Later on, there were plans to shift to an Italian engine, still in the "generally unsatisfactory but better than what we're currently using" category, though as far as I know there was no time to translate that into practice.

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Mark McShane
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Post by Mark McShane » 16 May 2006 17:48

flying dutchman wrote:I think there are a few reasons why the germans didn't use flyingboats/waterplanes in the Atlantic much and prefered to use them for search and rescue (mostly in the North Sea and Eastsea).
- weather can be pretty crappy making it impossible to land
- british long range aircraft (beaufighter for example) can make it a hazardous for a low-flying slow flyingboat. Flyingboats are usually a lot slower, have a less high ceiling and less well armed than bombers etc.
- becoming dependant upon ships which could be sunk when refueling is needed.
- the germans had an adequate long range reconnaissance-aircraft with an enormous loitertime (could fly from france around the uk across the atlantic to norway), this was the slightly faster and higher flying Fw-200 (when compared to something like a Catalina). Having to refuel/rearm on land isn't that big a deal then.

There were other countries, like the usa and japan that did use waterplanes/flying boats for recon and ASW.
Sorry for joining the discussion so late after the last post, but I've been out of the loop for a while.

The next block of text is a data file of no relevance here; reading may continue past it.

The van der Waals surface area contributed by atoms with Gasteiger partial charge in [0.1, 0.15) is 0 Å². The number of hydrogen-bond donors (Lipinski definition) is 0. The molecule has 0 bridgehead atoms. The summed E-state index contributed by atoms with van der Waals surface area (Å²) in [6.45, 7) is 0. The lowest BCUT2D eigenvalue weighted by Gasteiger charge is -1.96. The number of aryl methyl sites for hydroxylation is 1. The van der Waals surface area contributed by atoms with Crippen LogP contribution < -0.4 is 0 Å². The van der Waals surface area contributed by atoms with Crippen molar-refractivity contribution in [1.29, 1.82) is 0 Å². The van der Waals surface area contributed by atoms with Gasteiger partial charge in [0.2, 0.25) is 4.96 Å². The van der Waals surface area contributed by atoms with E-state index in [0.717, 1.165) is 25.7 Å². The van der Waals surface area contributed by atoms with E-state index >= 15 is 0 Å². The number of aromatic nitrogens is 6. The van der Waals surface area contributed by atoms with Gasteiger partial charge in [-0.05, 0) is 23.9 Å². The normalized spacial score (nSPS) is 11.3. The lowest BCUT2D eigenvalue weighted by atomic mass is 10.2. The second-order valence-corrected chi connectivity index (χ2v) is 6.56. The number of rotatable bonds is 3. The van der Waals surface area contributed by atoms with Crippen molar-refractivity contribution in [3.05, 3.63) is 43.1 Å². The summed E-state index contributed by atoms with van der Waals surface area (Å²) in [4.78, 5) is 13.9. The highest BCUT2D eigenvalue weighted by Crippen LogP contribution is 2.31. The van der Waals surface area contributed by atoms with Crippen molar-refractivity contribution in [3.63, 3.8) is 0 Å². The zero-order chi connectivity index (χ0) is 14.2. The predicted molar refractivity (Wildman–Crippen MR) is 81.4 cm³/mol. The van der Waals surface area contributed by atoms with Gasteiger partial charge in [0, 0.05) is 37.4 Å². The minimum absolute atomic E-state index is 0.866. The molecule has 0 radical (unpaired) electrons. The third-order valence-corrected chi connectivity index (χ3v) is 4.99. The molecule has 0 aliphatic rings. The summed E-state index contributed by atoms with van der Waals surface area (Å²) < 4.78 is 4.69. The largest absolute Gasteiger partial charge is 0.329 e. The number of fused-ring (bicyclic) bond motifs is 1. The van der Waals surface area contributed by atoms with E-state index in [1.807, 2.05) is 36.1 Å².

I think the reason why there were no German seaplanes on patrol in the Atlantic is pretty straight forward. Due to the situation at the begining of the war with there being a Naval Air Arm independant to the Luftwaffe, Goering had set out to both restrict their ability to grow as a force and finally to totally absorb the Naval Air Arm into the Luftwaffe.

By February 1941 the situation was that reconnaissance over the Atlantic was the responsiblity of the Luftlotte 3, which was directed to use Fliegerführer Atlantik for the role of recon over the Atlantic and anti submarine patrols from Cherbourg to Spain.

The Naval Air Arm was directed to recon the North sea between 52N & 58N, over the Skagerrak and the Baltic.

The Luftwaffe therefore used there land based aircraft, being more efficient than the seaplanes available at the time, for the long range recon of the Atlantic.

Regards,

Mark

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Post by Simon Orchard » 16 May 2006 19:23

In the arctic regions seaplanes were the primary recon machines used by the Germans. Just about every seaplane type in the Germans inventory saw service up here. The main recon types were the Do18 early on, subsequently being replaced by the Bv138. The He115 was used as a torpedo bomber, some being involved in the PQ17 attacks.
The ar196 was used for coastal patrol duties. Ju-52\See, Bv222, W-34 as transports, Do24 and earlier on the He59 as SAR, even obsolete aircraft like the He42 and He60 were in use.

As has been mentioned on another thread, on several occasions Bv138 accompanied U-boats (which ran on diesel and could thus easily be refuelled) on long range patrols up by the ice cap.

There are also cases of ships\U-boats saving or towing damaged seaplanes.


As for captured seaplanes. The RAF actually made use of ex-Norwegian He115 for a while until they decided it was too risky.

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Post by Avis 1 » 16 May 2006 22:21